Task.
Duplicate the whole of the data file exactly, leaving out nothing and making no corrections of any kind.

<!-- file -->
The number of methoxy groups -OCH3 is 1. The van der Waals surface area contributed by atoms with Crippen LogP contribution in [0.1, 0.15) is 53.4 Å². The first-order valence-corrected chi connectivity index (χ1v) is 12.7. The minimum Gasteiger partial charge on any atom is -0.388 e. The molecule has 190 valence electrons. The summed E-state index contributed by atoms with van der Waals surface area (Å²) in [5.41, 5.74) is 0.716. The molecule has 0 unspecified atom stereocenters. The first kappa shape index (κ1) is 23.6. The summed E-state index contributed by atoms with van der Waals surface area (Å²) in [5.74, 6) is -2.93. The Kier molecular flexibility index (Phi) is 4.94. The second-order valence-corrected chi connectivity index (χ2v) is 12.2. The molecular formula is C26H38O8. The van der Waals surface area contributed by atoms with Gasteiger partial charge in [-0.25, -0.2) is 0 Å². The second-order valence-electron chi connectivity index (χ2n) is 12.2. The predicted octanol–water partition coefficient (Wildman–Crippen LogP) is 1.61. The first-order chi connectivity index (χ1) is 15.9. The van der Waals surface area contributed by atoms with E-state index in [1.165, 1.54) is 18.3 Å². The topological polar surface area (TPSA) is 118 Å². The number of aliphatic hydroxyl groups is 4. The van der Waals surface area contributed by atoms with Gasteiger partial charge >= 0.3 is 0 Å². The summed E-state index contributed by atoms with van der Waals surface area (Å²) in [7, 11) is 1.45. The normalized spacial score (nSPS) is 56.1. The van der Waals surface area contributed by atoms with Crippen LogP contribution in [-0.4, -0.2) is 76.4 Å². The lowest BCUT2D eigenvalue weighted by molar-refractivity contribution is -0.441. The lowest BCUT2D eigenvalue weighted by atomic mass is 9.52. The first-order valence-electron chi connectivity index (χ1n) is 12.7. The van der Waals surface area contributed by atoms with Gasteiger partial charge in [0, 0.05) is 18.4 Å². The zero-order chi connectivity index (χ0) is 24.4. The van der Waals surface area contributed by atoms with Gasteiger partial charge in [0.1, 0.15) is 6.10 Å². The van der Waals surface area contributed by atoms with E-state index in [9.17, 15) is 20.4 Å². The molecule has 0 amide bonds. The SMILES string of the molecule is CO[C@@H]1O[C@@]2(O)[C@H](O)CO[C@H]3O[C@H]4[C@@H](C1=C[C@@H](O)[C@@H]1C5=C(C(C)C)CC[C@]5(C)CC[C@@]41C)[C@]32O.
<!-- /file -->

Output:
The number of methoxy groups -OCH3 is 1. The van der Waals surface area contributed by atoms with Crippen LogP contribution in [0.1, 0.15) is 53.4 Å². The first-order valence-corrected chi connectivity index (χ1v) is 12.7. The minimum Gasteiger partial charge on any atom is -0.388 e. The molecule has 190 valence electrons. The summed E-state index contributed by atoms with van der Waals surface area (Å²) in [5.41, 5.74) is 0.716. The molecule has 0 unspecified atom stereocenters. The first kappa shape index (κ1) is 23.6. The summed E-state index contributed by atoms with van der Waals surface area (Å²) in [5.74, 6) is -2.93. The Kier molecular flexibility index (Phi) is 4.94. The second-order valence-corrected chi connectivity index (χ2v) is 12.2. The molecular formula is C26H38O8. The van der Waals surface area contributed by atoms with Gasteiger partial charge in [-0.25, -0.2) is 0 Å². The second-order valence-electron chi connectivity index (χ2n) is 12.2. The predicted octanol–water partition coefficient (Wildman–Crippen LogP) is 1.61. The first-order chi connectivity index (χ1) is 15.9. The van der Waals surface area contributed by atoms with E-state index in [1.165, 1.54) is 18.3 Å². The topological polar surface area (TPSA) is 118 Å². The number of aliphatic hydroxyl groups is 4. The van der Waals surface area contributed by atoms with Gasteiger partial charge >= 0.3 is 0 Å². The summed E-state index contributed by atoms with van der Waals surface area (Å²) in [7, 11) is 1.45. The normalized spacial score (nSPS) is 56.1. The van der Waals surface area contributed by atoms with Crippen LogP contribution in [-0.4, -0.2) is 76.4 Å². The lowest BCUT2D eigenvalue weighted by molar-refractivity contribution is -0.441. The lowest BCUT2D eigenvalue weighted by atomic mass is 9.52. The first-order valence-electron chi connectivity index (χ1n) is 12.7. The van der Waals surface area contributed by atoms with Gasteiger partial charge in [0, 0.05) is 18.4 Å². The zero-order chi connectivity index (χ0) is 24.4. The van der Waals surface area contributed by atoms with Gasteiger partial charge in [0.1, 0.15) is 6.10 Å². The van der Waals surface area contributed by atoms with E-state index in [9.17, 15) is 20.4 Å². The molecule has 0 amide bonds. The SMILES string of the molecule is CO[C@@H]1O[C@@]2(O)[C@H](O)CO[C@H]3O[C@H]4[C@@H](C1=C[C@@H](O)[C@@H]1C5=C(C(C)C)CC[C@]5(C)CC[C@@]41C)[C@]32O.